“When in Rome, do as Romans do”. Respect wildlife when you are in nature. Usually it is the wild that paid the price of foolish humans with their lives.
In a May 9 incident, Shamash Kassam and his son, Shakeel Kassam, described coming across the bison calf in Yellowstone Park. The calf still had its umbilical cord attached and approached them.”We didn’t have the heart to, kind of, just leave it there and let it suffer, you know, as the darkness descended,” Shakeel Kassam said.
Despite knowingly the rules, they decided to it in the back of their SUV without calling the rangers and was convinced that it would die without help. The ranger came after being alerted by others and gave them a scolding. Later according to the park service, the Rangers tried to reunite the calf with its mother, but it was abandoned by its herd. Being a danger to others later, the park service decided to euthanize it.
Shamash Kassam was cited for disturbing wildlife. He pleaded guilty Thursday to a wildlife violation and was ordered to pay a $230 fine plus a $500 contribution to the Yellowstone Park Foundation.
In another incident, a Jackson Hole Wildlife Safaris tour guide recorded a visitor walking toward an elk with her camera in hand for a selfie.Luckily she tripped and fell to the ground. The elk stopped short of trampling over her. In Yellowstone, regulations require that visitors remain at least 25 yards from elk, bison, bighorn sheep, deer, moose and coyotes, and at least 100 yards from bears and wolves. Before he could called out for her, the moose came charging at her. Youtube video here. The last time it happened at Great Smoky Mountains National Park, the elk was put down.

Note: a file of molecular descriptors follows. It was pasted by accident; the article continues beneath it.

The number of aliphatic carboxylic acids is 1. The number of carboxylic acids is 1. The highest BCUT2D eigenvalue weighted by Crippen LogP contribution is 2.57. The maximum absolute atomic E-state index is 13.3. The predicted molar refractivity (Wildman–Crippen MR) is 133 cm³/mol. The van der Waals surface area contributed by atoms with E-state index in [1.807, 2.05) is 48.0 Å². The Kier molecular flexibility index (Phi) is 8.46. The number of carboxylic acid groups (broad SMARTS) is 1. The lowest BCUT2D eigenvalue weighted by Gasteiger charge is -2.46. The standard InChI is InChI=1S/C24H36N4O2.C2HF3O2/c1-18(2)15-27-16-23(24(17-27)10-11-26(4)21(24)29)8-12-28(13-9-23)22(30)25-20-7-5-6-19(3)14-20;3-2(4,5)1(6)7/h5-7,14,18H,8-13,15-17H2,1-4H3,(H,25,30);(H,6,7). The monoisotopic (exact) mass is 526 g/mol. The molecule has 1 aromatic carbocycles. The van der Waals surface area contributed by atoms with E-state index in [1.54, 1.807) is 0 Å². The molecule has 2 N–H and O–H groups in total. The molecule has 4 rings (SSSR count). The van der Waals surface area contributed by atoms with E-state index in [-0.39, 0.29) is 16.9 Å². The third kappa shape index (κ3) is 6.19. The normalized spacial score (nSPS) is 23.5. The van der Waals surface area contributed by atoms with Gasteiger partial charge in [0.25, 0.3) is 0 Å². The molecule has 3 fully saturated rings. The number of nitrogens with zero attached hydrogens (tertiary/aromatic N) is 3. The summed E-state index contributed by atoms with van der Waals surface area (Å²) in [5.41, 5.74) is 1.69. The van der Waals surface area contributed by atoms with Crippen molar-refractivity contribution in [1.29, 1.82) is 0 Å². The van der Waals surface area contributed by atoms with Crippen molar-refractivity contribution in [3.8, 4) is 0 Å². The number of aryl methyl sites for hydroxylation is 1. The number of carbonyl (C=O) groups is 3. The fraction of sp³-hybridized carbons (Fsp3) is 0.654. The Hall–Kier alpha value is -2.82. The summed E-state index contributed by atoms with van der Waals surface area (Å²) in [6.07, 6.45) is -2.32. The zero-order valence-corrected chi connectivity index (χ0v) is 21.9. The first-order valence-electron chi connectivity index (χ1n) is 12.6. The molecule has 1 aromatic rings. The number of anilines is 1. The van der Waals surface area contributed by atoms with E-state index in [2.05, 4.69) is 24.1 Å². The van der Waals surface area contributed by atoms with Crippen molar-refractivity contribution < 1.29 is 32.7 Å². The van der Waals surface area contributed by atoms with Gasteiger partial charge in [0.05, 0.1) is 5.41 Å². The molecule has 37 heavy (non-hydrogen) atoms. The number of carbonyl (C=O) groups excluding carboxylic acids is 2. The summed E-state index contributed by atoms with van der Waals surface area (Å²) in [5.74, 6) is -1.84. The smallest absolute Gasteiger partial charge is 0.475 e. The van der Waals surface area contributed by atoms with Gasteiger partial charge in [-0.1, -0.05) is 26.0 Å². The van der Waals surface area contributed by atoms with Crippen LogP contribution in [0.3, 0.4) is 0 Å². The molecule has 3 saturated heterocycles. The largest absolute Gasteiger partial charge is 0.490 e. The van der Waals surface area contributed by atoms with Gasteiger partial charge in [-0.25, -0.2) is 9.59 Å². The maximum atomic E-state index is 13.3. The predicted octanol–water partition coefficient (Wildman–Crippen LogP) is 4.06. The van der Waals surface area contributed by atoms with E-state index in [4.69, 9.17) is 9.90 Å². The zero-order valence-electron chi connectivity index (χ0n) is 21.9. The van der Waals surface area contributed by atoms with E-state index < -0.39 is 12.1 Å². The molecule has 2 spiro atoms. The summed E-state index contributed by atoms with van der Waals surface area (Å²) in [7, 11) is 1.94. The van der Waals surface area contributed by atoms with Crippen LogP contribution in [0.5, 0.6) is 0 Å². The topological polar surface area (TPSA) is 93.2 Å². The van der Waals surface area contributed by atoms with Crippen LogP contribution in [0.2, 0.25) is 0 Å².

According to him, it is not uncommon that tourists harassing wildlife has become an “out of control“ problem over the last few years. Always respect the wildlife living with nature when you are visiting a national park, safari or remote area.